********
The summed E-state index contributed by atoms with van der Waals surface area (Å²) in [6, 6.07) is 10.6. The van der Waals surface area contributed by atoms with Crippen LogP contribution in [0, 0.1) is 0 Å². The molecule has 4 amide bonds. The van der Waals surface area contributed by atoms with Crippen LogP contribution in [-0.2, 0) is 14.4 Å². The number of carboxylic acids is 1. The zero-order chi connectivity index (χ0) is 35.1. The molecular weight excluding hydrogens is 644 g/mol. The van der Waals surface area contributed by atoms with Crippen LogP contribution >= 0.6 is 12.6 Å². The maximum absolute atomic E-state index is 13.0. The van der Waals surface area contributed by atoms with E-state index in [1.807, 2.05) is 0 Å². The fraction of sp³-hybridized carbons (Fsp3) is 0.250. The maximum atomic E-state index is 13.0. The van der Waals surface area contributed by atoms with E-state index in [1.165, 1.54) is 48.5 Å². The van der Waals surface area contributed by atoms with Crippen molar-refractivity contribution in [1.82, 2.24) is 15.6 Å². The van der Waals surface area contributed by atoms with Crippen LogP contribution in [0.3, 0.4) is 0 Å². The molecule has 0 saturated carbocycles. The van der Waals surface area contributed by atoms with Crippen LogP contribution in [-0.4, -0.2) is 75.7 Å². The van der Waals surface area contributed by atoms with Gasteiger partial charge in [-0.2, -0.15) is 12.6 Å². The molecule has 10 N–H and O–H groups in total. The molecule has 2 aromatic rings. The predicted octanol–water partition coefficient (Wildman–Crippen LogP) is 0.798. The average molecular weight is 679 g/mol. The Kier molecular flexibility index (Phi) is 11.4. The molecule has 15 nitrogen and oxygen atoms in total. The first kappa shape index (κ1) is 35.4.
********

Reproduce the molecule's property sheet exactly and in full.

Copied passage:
The summed E-state index contributed by atoms with van der Waals surface area (Å²) in [6, 6.07) is 10.6. The van der Waals surface area contributed by atoms with Crippen LogP contribution in [0, 0.1) is 0 Å². The molecule has 4 amide bonds. The van der Waals surface area contributed by atoms with Crippen LogP contribution in [-0.2, 0) is 14.4 Å². The number of carboxylic acids is 1. The zero-order chi connectivity index (χ0) is 35.1. The molecular weight excluding hydrogens is 644 g/mol. The van der Waals surface area contributed by atoms with Crippen LogP contribution >= 0.6 is 12.6 Å². The maximum absolute atomic E-state index is 13.0. The van der Waals surface area contributed by atoms with E-state index in [1.807, 2.05) is 0 Å². The fraction of sp³-hybridized carbons (Fsp3) is 0.250. The maximum atomic E-state index is 13.0. The van der Waals surface area contributed by atoms with E-state index in [1.165, 1.54) is 48.5 Å². The van der Waals surface area contributed by atoms with Crippen molar-refractivity contribution in [1.82, 2.24) is 15.6 Å². The van der Waals surface area contributed by atoms with Crippen LogP contribution in [0.3, 0.4) is 0 Å². The molecule has 0 saturated carbocycles. The van der Waals surface area contributed by atoms with Crippen LogP contribution in [-0.4, -0.2) is 75.7 Å². The van der Waals surface area contributed by atoms with Gasteiger partial charge in [-0.2, -0.15) is 12.6 Å². The molecule has 10 N–H and O–H groups in total. The molecule has 2 aromatic rings. The predicted octanol–water partition coefficient (Wildman–Crippen LogP) is 0.798. The average molecular weight is 679 g/mol. The Kier molecular flexibility index (Phi) is 11.4. The molecule has 15 nitrogen and oxygen atoms in total. The first kappa shape index (κ1) is 35.4.